At the time of writing this post the Corona virus has been doing it’s rounds around the world (literally!) Today I just want to talk about fevers and how they relate to viruses and bacteria.
Firstly, viruses and bacteria don’t like heat. Some bacteria can withstand more heat than others and their toxins are heat resistant. Heat is good for killing these tiny critters. It first halts their ability to multiply and will eventually kill them off. If heat is good, then why do we keep trying to bring down the fever???
Here’s what happens (in layman’s terms). When a virus or bacteria enters your body, your body immediately detects it and sends your immune system to go and sort it out. Your immune system knows exactly what to do, and if it is strong and well equipped with the nutrients it needs, then it will go to work immediately to kill the ‘intruder’ and evacuate its remains. So, it raises your body temperature in an attempt to halt the ‘intruder’s’ activities. It continues to raise the temperature until it kills the bugger! Then you will feel what we call the “fever breaking”, and the body’s temperature returns to normal. When the fever breaks then you know the job has been finished and well done!
BUT, what do we do (as the doctors have taught us all along)? “Bring down the fever as soon as possible!” they say. So, we dose our kids (and ourselves) with medication to bring down the fever. What that medication is actually doing is hijacking your immune system. This gives the ‘intruder’ more time to strengthen itself and multiply, putting our body on the proverbial ‘back foot’.
In my experience with fevers (with my children, my husband and myself) I have found that the fevers by themselves (fevers caused by bacterial or viral infections) were never the problem. There were always other factors present which were the actual cause. And the fever was actually part of the solution. When I allowed the fever to do it’s work, I found that the infection was dealt with much sooner and we could quickly get our lives back to normal. I have learnt not to fear fevers, but to work with them to get the best end result.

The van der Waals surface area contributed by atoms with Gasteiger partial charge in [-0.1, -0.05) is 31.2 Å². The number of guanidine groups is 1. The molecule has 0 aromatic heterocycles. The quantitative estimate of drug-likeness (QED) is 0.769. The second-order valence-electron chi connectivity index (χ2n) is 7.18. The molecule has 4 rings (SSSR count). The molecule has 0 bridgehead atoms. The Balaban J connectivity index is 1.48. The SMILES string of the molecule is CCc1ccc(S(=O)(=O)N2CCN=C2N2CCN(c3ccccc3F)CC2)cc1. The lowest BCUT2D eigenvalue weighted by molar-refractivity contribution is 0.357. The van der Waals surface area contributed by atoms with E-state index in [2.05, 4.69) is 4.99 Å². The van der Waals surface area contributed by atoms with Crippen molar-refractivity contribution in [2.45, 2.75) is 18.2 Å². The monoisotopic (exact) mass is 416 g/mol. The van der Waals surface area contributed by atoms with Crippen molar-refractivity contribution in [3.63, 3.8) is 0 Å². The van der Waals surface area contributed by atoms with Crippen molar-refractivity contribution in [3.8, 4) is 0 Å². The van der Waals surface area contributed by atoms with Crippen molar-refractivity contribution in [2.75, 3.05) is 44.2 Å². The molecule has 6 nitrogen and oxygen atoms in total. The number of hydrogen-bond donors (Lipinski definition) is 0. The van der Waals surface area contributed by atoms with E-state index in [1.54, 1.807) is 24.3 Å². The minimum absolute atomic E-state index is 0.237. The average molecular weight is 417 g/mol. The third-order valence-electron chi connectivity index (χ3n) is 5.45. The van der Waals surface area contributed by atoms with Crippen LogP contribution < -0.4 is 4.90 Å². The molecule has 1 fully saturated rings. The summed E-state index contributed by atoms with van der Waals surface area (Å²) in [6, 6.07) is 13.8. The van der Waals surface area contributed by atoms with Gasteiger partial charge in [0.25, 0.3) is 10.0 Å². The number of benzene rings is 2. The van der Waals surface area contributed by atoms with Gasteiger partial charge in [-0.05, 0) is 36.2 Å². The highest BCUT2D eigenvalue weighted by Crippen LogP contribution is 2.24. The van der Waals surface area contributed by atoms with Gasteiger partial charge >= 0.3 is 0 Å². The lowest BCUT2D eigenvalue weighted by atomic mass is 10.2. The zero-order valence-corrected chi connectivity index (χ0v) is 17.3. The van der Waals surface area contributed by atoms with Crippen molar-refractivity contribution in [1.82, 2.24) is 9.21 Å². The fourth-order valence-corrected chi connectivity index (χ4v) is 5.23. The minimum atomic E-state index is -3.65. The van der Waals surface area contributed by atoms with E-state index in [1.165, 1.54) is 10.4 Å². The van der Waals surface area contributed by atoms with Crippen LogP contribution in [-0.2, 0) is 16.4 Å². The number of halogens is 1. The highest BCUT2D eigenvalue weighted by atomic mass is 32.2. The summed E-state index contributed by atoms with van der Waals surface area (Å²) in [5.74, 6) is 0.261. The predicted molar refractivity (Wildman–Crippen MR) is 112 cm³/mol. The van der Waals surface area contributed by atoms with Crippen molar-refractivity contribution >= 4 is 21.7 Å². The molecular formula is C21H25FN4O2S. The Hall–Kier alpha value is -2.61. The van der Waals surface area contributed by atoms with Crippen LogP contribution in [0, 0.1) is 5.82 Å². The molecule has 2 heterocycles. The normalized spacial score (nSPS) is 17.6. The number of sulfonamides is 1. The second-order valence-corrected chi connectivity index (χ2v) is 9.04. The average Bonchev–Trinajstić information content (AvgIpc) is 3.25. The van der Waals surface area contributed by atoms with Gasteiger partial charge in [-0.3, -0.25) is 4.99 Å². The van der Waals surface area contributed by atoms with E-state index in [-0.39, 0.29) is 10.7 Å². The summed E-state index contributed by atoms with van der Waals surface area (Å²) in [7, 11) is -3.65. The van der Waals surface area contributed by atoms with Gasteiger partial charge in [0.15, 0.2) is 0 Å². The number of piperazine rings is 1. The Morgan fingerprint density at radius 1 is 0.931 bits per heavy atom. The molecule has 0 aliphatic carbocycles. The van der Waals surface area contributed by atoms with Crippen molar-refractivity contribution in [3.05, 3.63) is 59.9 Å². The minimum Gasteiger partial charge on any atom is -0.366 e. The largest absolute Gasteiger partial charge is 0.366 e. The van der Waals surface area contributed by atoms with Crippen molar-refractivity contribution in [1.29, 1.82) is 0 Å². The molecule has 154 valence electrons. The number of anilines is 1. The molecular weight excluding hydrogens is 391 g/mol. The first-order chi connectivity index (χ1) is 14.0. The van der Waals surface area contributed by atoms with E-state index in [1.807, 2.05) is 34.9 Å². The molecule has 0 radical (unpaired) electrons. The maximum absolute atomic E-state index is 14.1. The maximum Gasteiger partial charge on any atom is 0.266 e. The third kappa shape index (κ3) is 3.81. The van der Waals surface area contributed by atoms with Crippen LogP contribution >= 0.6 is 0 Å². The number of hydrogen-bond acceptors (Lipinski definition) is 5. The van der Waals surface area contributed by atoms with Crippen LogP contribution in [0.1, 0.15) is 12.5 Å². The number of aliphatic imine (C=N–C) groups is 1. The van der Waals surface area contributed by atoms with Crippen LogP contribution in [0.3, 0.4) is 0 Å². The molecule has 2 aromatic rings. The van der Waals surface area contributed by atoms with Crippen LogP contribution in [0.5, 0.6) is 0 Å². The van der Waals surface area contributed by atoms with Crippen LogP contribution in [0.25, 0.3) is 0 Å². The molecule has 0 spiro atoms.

Sometimes people with fevers, especially young children (because they don’t understand what’s happening), have thrown themselves into convulsions and injured themselves. It’s knocking themselves around that causes the injury, not the fever.
So, what must we do? First, establish what the cause is. If it’s an infection of some sort, then sit it out. Allow your body to fight the germ and overcome it. In fact, that will strengthen the body’s immune system.
Obviously, when it comes to children, you have to be watching over them constantly until the fever breaks. Some people (like my husband) wrap themselves in blankets and duvets and go to sleep. They sweat it out. And the next day they are fine! Healed, delivered, set free, and feeling great!
Over the past 15 years I have only had a (food poisoning type) bacterial infection twice. It started with a migraine. Then I lost my appetite. Then I felt the fever coming, and I knew what it was. So I lay down on the cold tiles to cool myself off and put a cold, wet cloth on my forehead. But on my inside the fever was raging! Then my mouth started to water and I knew it was coming out. Then I threw up twice. After that the fever broke, and I felt exhausted (my body had just won a war!), so I lay down on the couch, fell asleep, and woke up about 2 hours later, feeling much better. Both times the whole event lasted no longer than about 5 hours. I know that if I had gone to a hospital or doctor and followed their usual protocol, I would have been sick for a few days. Those were bacteria, but a virus can sometimes take a bit longer due to the nature of viruses.
Talking about viruses … also in the last 15 years I have had 1 viral infection. I picked it up at a friend’s house one Saturday afternoon. While I was there my feet started to itch. I did not feel well. By the time I got home my feet were so swollen that I couldn’t walk. A rash started to appear from my feet to my calves. It moved all the way up my thighs. I felt very weak, to the point that I was feeling faint. By the symptoms and signs, I could tell that it was a virus. I was also feeling very feverish. My temperature was going up and down all the time. I took some herbal drops, drank water and went to bed. I spent the next day (Sunday) in bed as I couldn’t walk due to the swelling of my feet. On the Monday the swelling started going down, and by Tuesday I was back to normal 🙂 That episode lasted about 2 and a half days.
We need to understand what’s happening in our body so we can learn how to react correctly towards fevers.